This is one of those great desserts that can be made ahead and made in a hurry. It’s egg free and can be served after an hour or so in the fridge, but will firm up over night and still produce a light and fluffy mousse.
Sometimes I will make a simple crumb base to add a bit of extra texture (blitz some plain biscuits with a little melted butter and spoon into the bottom of each serving bowl before adding the mousse on top), but this is entirely optional!
For these ones, I sprinkled some grated chocolate on the top for a bit of colour.
I updated my little banner this morning – realised it was still in its ‘summer’ mode even though today is the first of August, zero degrees C outside and rain forecast! Yes, it has been THAT long since I posted a recipe. But here we go, something to lift the soul and sweeten the heart. Continue reading →
Not one to give up after my first attempt, I ended up making frozen cheesecake balls using ice cube trays and then coating them in grape gel or white chocolate. These worked beautifully. Continue reading →
In recognition of ‘International Pancake Day’ – or Shrove Tuesday
When I was younger and growing up in country Victoria, the biggest thrill of going into the nearest provincial city was eating out. We ate McDonalds once a year (if we were lucky) and at other times, for a posh outing, were allowed to go to the Pancake Parlour. Yes, even then I thought it was a bit kooky, but I just couldn’t get over how delicious pancakes could be.
Now the point of this recipe is show. And why not? After all Shrove Tuesday, or International Pancake Day (for us gluttons) only happens once a year. This is hardly a recipe, more an assembly job. Inspired by the wonderful stacks of pancakes that make eating pancakes such a special thing. Continue reading →
This is what to do with experiments in molecular gastronomy. Hide it in mousse. Super easy (apart from the fruit caviar part), light and with a delicious surprise of bursting ‘grapes’ in the middle. I like the added texture from the tempered white chocolate and the salted caramel sand (which also contrasted the sweetness of the grape). Continue reading →
My youngest son and I love Ricardo’s café, especially their beautiful cheesecake spheres. One day, as he poked about in his apple cheesecake, admiring the apple caviar and white chocolate and gel coated sphere, he wondered if Ricardo’s could make cheesecake that looked like a bunch of grapes… (and bless him, he suggested it to one of the staff, then for the next few weeks, wandered in regularly to stare hopefully at the display to see if his suggestion had been created yet).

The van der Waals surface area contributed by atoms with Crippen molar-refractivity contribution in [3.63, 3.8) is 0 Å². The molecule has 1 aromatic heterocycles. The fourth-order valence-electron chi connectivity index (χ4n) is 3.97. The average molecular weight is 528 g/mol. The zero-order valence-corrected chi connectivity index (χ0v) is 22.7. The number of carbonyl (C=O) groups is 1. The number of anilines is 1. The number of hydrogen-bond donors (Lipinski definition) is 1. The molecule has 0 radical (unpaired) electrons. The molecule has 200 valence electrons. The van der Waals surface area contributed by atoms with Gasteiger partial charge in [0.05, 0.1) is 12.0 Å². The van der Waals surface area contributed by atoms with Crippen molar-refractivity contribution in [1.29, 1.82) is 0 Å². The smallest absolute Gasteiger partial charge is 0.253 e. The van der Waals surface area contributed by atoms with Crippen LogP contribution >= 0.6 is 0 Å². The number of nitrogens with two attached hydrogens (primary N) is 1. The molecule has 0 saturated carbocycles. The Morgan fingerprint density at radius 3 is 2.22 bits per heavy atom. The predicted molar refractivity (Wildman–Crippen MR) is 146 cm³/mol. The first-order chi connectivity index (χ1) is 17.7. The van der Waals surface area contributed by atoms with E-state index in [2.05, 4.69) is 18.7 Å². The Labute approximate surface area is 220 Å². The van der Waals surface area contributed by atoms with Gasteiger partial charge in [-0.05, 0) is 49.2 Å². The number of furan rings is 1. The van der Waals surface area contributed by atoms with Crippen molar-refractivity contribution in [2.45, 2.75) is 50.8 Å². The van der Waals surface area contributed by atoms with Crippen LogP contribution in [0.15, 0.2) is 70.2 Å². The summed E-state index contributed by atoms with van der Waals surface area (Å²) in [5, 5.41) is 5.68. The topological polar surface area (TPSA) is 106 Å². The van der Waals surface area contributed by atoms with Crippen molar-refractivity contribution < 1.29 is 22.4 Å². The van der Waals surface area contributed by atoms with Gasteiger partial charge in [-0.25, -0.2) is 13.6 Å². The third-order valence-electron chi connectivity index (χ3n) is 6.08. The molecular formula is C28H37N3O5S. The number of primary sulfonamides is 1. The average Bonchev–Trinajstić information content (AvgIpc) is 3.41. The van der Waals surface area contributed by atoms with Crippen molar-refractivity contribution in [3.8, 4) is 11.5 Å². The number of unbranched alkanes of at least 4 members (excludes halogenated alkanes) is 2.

These are called ‘Robert’s Absolute Best Brownies’ and are described by David Lebovitz in his excellent book ‘Ready for Dessert’ as the best brownies. He’s right. And David Lebovitz himself admits a reluctance to stand on a soap box to say anything is the best. As with most of his recipes, it’s hard to get these wrong and that’s why I enjoy his recipes so much. These brownies are so decadent and chocolaty rich, studded with chunks of toasted walnuts. Best of all, they are a one-pot preparation and you really can whip up a batch in under an hour. I’ve added dates here to make them extra moist – though they really don’t need it.
I find freezing these work really well to stop me eating the entire tray in one sitting. Served warmed up with cream or vanilla ice cream is the best of the best.
100 g dates, pitted and softened in 100 ml just-boiled water with ½ teaspoon bicarb, then roughly chopped
135 g walnuts (any nut will work, but I think walnuts or pecans are best), lightly toasted and roughly chopped
Preheat oven to 175°C (155°C fan forced) and lightly grease and line a 23 cm square baking tin with baking paper or foil (ensuring some comes up the side to help with removing the brownies after they have cooked).
In a large pot, gently melt the butter and chocolate, stirring until smooth.
Remove from heat and stir through the sugar and vanilla, then beat through the eggs, one at time until fully combined.
Add the flour and beat until the batter is smooth and glossy (it will come away from the side of the pot).
Stir through the chopped nuts and dates.
Pour the batter into the prepared baking tin and bake for 30 minutes until just set.
Remove from oven and allow to cool completely before removing from the tray and cutting up.
I’m kind of embarrassed to admit that I have been playing around for a while and have been keeping a secret of it.
I’ve been fixated with molecular gastronomy – more specifically – spherification. This is the technique that lets you make little spheres of ‘caviar’ – a thin gel membrane holding a liquid that bursts in your mouth. It’s totally amazing! OK yes, it’s total wankery too, and is perhaps a bit ‘so last year’ now. But it’s a challenge and it made me feel a little like Heston (without the genius). Continue reading →